Pain from foot conditions, according to a survey by the American Podiatric Medical Association, affects 47% of Americans who have experienced some form of foot pain in their life. Foot pain can affect every part of the foot, including the sole, arch, heel, and toes. Most causes of foot pain can be treated very easily, but if you need to know your treatment options for 5 types of foot pain and the different circumstances under which surgery may be necessary to correct your foot pain condition, then read this article on foot pain treatment. If you do need a podiatrist then doing an area search for one, such as ‘podiatrist London’ will bring up a host of results.
Foot pain can affect every part of the foot, including the sole, arch, heel, and toes. Most causes of foot pain can be treated very easily, but there are different circumstances where surgery is necessary.
Some of the most common causes of foot pain include:
This is a very common condition that affects the base of the big toe. It occurs when the big toe gets pushed toward the second toe.
Treatment: As soon as you notice a bunion forming, switch to wider, more comfortable shoes. If the bunion is severe and results in deformity or relentless foot pain, surgery may be needed. If surgery is suggested, get a 2nd opinion.
2). Plantar Fasciitis
If you experience foot pain in your head when you wake up in the morning, chances are you have plantar fasciitis. This irritating foot pain means the band of tissue connecting your heel to your toes is inflamed. Treatment: Stretching and rest will help you deal with the foot pain associated with plantar fasciitis. In some cases, anti-inflammatory medication is prescribed.
Corns are thickened skin on toes or side of the foot. They are typically caused by poor-fitting shoes.
Treatment: The foot pain experienced by corns can be easily erased by wearing properly-fitted shoes. If the foot pain is severe because of an infection around the corn, antibiotics may be prescribed. For immediate relief of foot pain, soak your foot in warm water, and then rub down the corn with a pumice stone, found in most drug stores.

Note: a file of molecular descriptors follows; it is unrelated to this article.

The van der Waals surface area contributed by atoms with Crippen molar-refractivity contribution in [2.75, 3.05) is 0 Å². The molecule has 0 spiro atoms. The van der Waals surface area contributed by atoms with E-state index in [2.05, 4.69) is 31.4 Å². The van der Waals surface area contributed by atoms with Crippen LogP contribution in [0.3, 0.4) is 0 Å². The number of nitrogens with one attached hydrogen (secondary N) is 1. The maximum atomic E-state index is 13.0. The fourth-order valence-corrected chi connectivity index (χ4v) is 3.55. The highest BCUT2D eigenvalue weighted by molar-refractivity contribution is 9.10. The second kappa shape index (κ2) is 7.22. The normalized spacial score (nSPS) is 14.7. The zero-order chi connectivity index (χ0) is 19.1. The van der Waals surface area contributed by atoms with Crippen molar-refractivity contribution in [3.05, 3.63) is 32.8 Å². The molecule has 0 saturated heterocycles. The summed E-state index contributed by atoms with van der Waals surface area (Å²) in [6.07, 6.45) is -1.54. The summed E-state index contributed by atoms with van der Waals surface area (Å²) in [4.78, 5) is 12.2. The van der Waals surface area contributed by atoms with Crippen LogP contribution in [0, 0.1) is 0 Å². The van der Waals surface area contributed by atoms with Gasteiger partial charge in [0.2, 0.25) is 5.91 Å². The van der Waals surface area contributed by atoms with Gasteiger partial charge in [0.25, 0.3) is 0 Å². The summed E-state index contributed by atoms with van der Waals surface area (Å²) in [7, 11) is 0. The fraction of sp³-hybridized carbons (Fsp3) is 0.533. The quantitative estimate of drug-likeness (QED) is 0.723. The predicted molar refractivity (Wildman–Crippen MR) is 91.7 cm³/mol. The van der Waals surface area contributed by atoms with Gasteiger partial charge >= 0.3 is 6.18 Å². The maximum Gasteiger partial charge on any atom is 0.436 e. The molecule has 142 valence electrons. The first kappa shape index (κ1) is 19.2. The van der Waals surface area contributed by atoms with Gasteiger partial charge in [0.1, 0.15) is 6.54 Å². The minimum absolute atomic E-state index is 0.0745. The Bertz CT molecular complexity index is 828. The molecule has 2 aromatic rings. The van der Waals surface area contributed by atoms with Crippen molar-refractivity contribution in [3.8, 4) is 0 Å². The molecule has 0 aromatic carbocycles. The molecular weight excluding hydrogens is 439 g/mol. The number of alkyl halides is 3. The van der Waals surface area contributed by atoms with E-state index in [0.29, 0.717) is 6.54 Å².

4). Heel Spurs
A heel spur is a small hook of bone that forms on the heel bone. Heel spurs occur in almost 70% of patients with plantar fasciitis. See a podiatrist if you think you have either condition. The podiatrist can determine the condition by taking and reviewing an X-Ray.
Treatment: Do not use heel inserts because they can increase your foot pain caused by heel spurs. Treatment may range from cortisone shots to physical therapy, to a pair of custom made orthotics.
Over time, wear and tear affect the tendons in the foot, specifically the Achilles tendon. Those who suffer from Achilles tendonitis liken the foot pain to a sharp smack to the back of the heel.
Treatment: Initially, doctors will prescribe non-steroidal anti-inflammatory drugs (NSAIDs), such as ibuprofen, to alleviate foot pain. Physical therapy may also be recommended in order to strengthen the muscles. If after two weeks of self-treatment, your foot pain still persists, see your doctor or a podiatrist. Also, if you cannot bear weight on the foot, or if there is bruising, deformity, or blood present, a trip to the doctor is mandatory.